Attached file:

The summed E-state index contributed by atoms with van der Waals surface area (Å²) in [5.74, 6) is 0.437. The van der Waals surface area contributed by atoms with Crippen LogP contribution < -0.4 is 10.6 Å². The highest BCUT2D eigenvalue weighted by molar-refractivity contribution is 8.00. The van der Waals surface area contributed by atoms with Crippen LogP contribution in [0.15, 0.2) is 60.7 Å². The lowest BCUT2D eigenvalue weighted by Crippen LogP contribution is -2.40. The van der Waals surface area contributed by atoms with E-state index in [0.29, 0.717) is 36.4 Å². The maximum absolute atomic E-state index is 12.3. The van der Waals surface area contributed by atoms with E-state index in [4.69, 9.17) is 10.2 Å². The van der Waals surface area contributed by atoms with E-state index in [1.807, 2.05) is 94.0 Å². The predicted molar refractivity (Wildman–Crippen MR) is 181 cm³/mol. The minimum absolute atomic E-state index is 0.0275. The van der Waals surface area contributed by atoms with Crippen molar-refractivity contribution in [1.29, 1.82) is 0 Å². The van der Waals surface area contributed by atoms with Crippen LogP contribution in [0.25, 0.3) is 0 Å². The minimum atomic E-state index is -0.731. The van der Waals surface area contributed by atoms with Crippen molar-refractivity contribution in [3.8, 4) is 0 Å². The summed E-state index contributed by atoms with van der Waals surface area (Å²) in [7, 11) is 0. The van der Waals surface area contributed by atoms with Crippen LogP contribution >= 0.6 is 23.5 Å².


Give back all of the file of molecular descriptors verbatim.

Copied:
The summed E-state index contributed by atoms with van der Waals surface area (Å²) in [5.74, 6) is 0.437. The van der Waals surface area contributed by atoms with Crippen LogP contribution < -0.4 is 10.6 Å². The highest BCUT2D eigenvalue weighted by molar-refractivity contribution is 8.00. The van der Waals surface area contributed by atoms with Crippen LogP contribution in [0.15, 0.2) is 60.7 Å². The lowest BCUT2D eigenvalue weighted by Crippen LogP contribution is -2.40. The van der Waals surface area contributed by atoms with E-state index in [0.29, 0.717) is 36.4 Å². The maximum absolute atomic E-state index is 12.3. The van der Waals surface area contributed by atoms with E-state index in [4.69, 9.17) is 10.2 Å². The van der Waals surface area contributed by atoms with E-state index in [1.807, 2.05) is 94.0 Å². The predicted molar refractivity (Wildman–Crippen MR) is 181 cm³/mol. The minimum absolute atomic E-state index is 0.0275. The van der Waals surface area contributed by atoms with Crippen molar-refractivity contribution in [1.29, 1.82) is 0 Å². The van der Waals surface area contributed by atoms with Crippen LogP contribution in [0.25, 0.3) is 0 Å². The minimum atomic E-state index is -0.731. The van der Waals surface area contributed by atoms with Crippen molar-refractivity contribution in [3.8, 4) is 0 Å². The summed E-state index contributed by atoms with van der Waals surface area (Å²) in [7, 11) is 0. The van der Waals surface area contributed by atoms with Crippen LogP contribution >= 0.6 is 23.5 Å².